Cattlemen's Day, 2012; Kansas Agricultural Experiment Station contribution; no. 12-231-S; Report of progress (Kansas State University. Agricultural Experiment Station and Cooperative Extension Service); 1065; Beef Cattle Research, 2012 is known as Cattlemen's Day, 2012; Beef; Temperature; Biceps femoris; Microwave; Convection cooking; Cooking yields
Combined microwave and convection cooking has gained popularity in the last 20 years because of more accurate heat control and more efficient use of energy. Combination microwave/convection cooking allows for more rapid cooking, but it does not have the same even heat distribution as convection cooking. Cooking is a critical stage when preparing meat. The main factors to consider during cooking are: temperature on the surface of meat, internal temperature throughout, and the method of heat transfer. Temperature on the surface and method of heat exchange primarily affect surface color and aroma, whereas internal temperature affects protein structure and flavor as well as aroma. At any temperature above 230°F, Maillard browning reactions start to occur and give meat its typical brown, caramelized appearance; however, high humidity prevents Maillard browning from occurring and dilutes flavor and odor components. All sensory attributes can, therefore, be significantly influenced by the cooking technique used. Different cooking methods allow for tenderness, flavor development, and color changes, all of which can be either acceptable or unacceptable for consumers. Different cuts of beef are cooked using different cooking methods to ensure that even a low-quality cut of meat can be acceptable for consumption. The objectives of our study were to investigate the differences between convection cooking and a combination of microwave and convection cooking and endpoint temperatures to observe how these factors affect post-cooking temperature rise, cooking yields, and tenderness.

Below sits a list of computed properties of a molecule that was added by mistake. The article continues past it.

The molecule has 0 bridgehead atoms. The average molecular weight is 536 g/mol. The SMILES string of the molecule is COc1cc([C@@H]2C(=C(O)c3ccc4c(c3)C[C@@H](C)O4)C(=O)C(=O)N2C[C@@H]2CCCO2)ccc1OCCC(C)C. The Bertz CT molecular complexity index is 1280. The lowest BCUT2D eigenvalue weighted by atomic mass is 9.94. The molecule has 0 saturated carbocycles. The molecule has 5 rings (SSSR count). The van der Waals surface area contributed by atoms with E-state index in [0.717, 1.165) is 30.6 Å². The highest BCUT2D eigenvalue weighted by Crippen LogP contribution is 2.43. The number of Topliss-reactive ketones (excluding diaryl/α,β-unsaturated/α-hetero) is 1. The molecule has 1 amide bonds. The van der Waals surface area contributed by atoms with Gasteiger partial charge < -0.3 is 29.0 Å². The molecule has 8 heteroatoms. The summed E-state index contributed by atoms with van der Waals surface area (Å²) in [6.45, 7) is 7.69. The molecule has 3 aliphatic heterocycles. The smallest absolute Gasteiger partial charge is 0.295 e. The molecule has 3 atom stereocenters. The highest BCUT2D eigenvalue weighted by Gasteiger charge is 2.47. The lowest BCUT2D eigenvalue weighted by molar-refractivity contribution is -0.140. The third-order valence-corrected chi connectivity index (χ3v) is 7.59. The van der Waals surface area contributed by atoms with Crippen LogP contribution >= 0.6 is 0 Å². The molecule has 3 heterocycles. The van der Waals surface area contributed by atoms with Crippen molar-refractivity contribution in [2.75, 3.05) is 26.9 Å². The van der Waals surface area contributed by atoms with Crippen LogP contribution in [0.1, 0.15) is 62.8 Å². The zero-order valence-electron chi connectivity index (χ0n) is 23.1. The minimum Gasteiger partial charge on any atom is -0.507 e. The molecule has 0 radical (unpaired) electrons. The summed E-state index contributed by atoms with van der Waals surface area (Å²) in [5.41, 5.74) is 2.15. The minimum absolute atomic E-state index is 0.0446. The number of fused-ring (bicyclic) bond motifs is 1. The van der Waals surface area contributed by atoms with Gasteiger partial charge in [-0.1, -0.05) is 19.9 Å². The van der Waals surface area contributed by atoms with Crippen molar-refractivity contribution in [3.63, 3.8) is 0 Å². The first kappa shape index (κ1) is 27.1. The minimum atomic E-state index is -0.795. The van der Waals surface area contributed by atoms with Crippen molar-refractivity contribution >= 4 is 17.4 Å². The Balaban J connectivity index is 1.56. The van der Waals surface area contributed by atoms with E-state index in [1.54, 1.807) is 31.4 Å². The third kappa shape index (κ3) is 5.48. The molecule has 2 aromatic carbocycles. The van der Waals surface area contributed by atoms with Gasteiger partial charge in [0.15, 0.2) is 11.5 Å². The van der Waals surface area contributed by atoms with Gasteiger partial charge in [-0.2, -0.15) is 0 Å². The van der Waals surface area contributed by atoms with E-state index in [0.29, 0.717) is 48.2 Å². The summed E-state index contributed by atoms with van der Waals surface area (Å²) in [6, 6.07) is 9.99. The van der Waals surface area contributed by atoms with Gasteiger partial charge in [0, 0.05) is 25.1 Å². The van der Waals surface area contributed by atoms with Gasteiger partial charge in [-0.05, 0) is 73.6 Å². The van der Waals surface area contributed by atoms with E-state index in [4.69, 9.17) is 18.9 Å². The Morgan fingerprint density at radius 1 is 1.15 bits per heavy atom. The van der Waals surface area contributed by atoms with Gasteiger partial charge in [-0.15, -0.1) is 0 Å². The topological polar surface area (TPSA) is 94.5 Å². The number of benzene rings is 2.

Creative Commons License
This work is licensed under a Creative Commons Attribution 4.0 License.
Gaschler, A. and Dikeman, Michael E.
"Combined microwave and convection cooking increases post-cooking temperature rise of beef Biceps femoris muscles more than convection cooking,"
Kansas Agricultural Experiment Station Research Reports: